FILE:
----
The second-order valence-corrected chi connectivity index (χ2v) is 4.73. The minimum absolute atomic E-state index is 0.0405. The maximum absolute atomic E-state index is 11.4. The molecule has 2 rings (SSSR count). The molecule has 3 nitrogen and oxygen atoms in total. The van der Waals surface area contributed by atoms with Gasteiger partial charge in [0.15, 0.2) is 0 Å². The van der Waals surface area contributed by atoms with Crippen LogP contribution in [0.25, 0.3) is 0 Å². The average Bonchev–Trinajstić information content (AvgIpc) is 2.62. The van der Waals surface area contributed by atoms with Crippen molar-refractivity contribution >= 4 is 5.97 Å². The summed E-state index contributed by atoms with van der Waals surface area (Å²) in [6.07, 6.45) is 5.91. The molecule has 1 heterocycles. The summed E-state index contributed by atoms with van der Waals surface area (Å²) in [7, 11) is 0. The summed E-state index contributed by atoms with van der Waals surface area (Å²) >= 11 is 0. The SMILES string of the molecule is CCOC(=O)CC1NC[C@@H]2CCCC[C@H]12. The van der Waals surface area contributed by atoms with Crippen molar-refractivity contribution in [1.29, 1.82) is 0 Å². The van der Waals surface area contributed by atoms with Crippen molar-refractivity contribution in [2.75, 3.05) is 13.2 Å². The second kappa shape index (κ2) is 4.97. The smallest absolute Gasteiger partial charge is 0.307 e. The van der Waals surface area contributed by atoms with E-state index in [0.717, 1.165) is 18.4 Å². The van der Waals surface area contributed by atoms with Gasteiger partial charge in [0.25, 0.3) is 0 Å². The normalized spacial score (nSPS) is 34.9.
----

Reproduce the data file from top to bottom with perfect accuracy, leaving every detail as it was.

The second-order valence-corrected chi connectivity index (χ2v) is 4.73. The minimum absolute atomic E-state index is 0.0405. The maximum absolute atomic E-state index is 11.4. The molecule has 2 rings (SSSR count). The molecule has 3 nitrogen and oxygen atoms in total. The van der Waals surface area contributed by atoms with Gasteiger partial charge in [0.15, 0.2) is 0 Å². The van der Waals surface area contributed by atoms with Crippen LogP contribution in [0.25, 0.3) is 0 Å². The average Bonchev–Trinajstić information content (AvgIpc) is 2.62. The van der Waals surface area contributed by atoms with Crippen molar-refractivity contribution >= 4 is 5.97 Å². The summed E-state index contributed by atoms with van der Waals surface area (Å²) in [6.07, 6.45) is 5.91. The molecule has 1 heterocycles. The summed E-state index contributed by atoms with van der Waals surface area (Å²) in [7, 11) is 0. The summed E-state index contributed by atoms with van der Waals surface area (Å²) >= 11 is 0. The SMILES string of the molecule is CCOC(=O)CC1NC[C@@H]2CCCC[C@H]12. The van der Waals surface area contributed by atoms with Crippen molar-refractivity contribution in [1.29, 1.82) is 0 Å². The van der Waals surface area contributed by atoms with Crippen molar-refractivity contribution in [2.75, 3.05) is 13.2 Å². The second kappa shape index (κ2) is 4.97. The smallest absolute Gasteiger partial charge is 0.307 e. The van der Waals surface area contributed by atoms with E-state index in [0.717, 1.165) is 18.4 Å². The van der Waals surface area contributed by atoms with Gasteiger partial charge in [0.25, 0.3) is 0 Å². The normalized spacial score (nSPS) is 34.9.